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|Title:||Neural Correlates of Autobiographical Memory in PTSD|
|Abstract:||This thesis examines the neural correlates of autobiographical memory retrieval among individuals with military-related PTSD, a population with increased illness burden and decreased treatment response. Although cognitive deficits, including in autobiographical recall, have been identified in PTSD, the mechanisms underlying these deficits remains unclear. Here, a series of studies have pointed towards alterations in the neural pathways underlying autobiographical recall in PTSD. Despite these observations, it remains unclear how key clinical variables, such as dissociation and early life trauma, might impact patterns of neural response during autobiographical recall in PTSD. The original work presented in this thesis examines emotional and traumatic memory retrieval in a sample of patients with military-related PTSD, trauma-exposed participants, and healthy controls and includes analysis of the relation between patterns of neural activation during autobiographical memory retrieval and key clinical variables associated previously with disease-related alterations in cognitive functioning. Our findings of increased lingual activity point towards aberrant implicitly cued memory function in military members and veterans with PTSD during traumatic memory retrieval. In addition, activation in the frontal operculum suggests that trauma-exposed military members and veterans without PTSD showed increased engagement of emotion regulatory strategies during retrieval of negative memories. Finally, we found an association between dissociative symptoms and activation observed in frontal and posterior regions during trauma memory retrieval in trauma-exposed military members and veterans. In addition to increasing core scientific knowledge surrounding the neural correlates of autobiographical memory recall in trauma-exposed military members with and without PTSD, our results highlight the urgent need to characterize further the role of dissociative symptoms in cognitive dysfunction among individuals with PTSD.|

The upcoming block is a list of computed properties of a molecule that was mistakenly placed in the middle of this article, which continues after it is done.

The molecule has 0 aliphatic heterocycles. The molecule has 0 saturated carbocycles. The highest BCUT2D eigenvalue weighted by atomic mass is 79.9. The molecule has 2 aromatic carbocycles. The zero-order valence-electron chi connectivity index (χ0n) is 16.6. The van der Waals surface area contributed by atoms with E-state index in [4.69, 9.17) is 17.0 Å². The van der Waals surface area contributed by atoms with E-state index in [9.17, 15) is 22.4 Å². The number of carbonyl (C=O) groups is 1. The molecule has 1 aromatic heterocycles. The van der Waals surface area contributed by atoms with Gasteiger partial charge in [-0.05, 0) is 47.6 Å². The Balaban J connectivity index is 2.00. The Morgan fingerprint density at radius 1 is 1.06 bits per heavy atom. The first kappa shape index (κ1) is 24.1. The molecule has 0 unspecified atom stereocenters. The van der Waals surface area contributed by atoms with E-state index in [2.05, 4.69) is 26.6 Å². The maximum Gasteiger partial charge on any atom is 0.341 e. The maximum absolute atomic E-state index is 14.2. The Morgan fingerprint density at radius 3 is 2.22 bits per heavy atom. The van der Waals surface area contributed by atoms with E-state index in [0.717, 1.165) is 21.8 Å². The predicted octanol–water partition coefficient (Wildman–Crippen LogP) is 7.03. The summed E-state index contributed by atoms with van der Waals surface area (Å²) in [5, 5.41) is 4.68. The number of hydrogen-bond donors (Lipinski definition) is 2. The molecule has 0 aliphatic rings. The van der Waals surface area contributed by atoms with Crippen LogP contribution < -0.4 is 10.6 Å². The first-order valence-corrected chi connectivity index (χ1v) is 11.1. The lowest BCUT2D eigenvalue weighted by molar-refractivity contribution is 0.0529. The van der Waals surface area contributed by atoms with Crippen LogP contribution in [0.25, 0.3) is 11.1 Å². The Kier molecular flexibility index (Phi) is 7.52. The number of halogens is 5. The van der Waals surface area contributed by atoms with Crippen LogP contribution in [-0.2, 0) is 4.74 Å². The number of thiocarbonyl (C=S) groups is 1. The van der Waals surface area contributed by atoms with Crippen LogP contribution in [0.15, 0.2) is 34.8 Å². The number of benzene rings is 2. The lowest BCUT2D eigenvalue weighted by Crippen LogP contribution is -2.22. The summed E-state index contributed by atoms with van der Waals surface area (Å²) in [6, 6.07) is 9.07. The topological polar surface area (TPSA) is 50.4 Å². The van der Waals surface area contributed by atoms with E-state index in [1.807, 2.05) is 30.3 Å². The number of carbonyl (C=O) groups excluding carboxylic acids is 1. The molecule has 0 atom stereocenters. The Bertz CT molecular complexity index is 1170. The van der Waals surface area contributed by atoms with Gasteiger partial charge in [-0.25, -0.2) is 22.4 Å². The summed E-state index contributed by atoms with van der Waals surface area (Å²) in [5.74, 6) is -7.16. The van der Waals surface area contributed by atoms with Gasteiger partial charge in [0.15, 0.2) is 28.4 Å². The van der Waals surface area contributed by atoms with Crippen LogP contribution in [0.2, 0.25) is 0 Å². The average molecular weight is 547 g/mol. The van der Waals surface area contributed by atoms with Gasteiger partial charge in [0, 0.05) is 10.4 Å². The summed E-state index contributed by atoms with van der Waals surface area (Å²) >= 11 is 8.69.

|Appears in Collections:||Open Access Dissertations and Theses|
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